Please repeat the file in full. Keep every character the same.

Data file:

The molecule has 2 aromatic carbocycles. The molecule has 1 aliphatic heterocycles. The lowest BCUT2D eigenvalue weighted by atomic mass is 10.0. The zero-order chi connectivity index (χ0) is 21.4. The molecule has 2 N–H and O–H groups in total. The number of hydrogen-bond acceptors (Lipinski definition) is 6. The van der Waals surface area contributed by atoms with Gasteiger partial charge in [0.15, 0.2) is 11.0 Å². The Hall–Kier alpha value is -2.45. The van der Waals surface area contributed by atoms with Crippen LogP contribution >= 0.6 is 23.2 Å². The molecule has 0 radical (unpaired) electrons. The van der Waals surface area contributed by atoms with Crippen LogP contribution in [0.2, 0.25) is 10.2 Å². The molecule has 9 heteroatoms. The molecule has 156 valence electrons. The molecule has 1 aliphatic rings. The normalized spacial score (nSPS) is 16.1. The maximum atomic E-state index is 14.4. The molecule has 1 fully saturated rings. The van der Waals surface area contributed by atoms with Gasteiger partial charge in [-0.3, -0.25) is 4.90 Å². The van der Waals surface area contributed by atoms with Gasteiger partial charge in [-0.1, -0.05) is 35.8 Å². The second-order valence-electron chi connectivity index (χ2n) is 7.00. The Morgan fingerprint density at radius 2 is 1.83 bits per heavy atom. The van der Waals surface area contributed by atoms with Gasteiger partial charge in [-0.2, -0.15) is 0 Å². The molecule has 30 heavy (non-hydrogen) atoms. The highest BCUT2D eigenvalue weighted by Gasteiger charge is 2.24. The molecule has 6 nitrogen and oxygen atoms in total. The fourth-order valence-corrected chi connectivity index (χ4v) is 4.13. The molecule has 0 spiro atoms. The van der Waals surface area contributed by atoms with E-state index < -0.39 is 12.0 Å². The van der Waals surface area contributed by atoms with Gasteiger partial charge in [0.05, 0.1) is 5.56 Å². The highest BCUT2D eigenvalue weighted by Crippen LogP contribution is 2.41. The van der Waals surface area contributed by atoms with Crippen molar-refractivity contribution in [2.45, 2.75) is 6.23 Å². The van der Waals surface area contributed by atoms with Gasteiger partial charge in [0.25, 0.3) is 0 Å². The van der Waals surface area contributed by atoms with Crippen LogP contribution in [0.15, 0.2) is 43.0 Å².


The molecule has 2 aromatic carbocycles. The molecule has 1 aliphatic heterocycles. The lowest BCUT2D eigenvalue weighted by atomic mass is 10.0. The zero-order chi connectivity index (χ0) is 21.4. The molecule has 2 N–H and O–H groups in total. The number of hydrogen-bond acceptors (Lipinski definition) is 6. The van der Waals surface area contributed by atoms with Gasteiger partial charge in [0.15, 0.2) is 11.0 Å². The Hall–Kier alpha value is -2.45. The van der Waals surface area contributed by atoms with Crippen LogP contribution >= 0.6 is 23.2 Å². The molecule has 0 radical (unpaired) electrons. The van der Waals surface area contributed by atoms with Crippen LogP contribution in [0.2, 0.25) is 10.2 Å². The molecule has 9 heteroatoms. The molecule has 156 valence electrons. The molecule has 1 aliphatic rings. The normalized spacial score (nSPS) is 16.1. The maximum atomic E-state index is 14.4. The molecule has 1 fully saturated rings. The van der Waals surface area contributed by atoms with Gasteiger partial charge in [-0.3, -0.25) is 4.90 Å². The van der Waals surface area contributed by atoms with Gasteiger partial charge in [-0.1, -0.05) is 35.8 Å². The second-order valence-electron chi connectivity index (χ2n) is 7.00. The Morgan fingerprint density at radius 2 is 1.83 bits per heavy atom. The van der Waals surface area contributed by atoms with Gasteiger partial charge in [-0.2, -0.15) is 0 Å². The molecule has 30 heavy (non-hydrogen) atoms. The highest BCUT2D eigenvalue weighted by Gasteiger charge is 2.24. The molecule has 6 nitrogen and oxygen atoms in total. The fourth-order valence-corrected chi connectivity index (χ4v) is 4.13. The molecule has 0 spiro atoms. The van der Waals surface area contributed by atoms with E-state index < -0.39 is 12.0 Å². The van der Waals surface area contributed by atoms with Gasteiger partial charge in [0.05, 0.1) is 5.56 Å². The highest BCUT2D eigenvalue weighted by Crippen LogP contribution is 2.41. The van der Waals surface area contributed by atoms with Crippen molar-refractivity contribution in [2.45, 2.75) is 6.23 Å². The van der Waals surface area contributed by atoms with Gasteiger partial charge in [0.25, 0.3) is 0 Å². The van der Waals surface area contributed by atoms with Crippen LogP contribution in [0.15, 0.2) is 43.0 Å².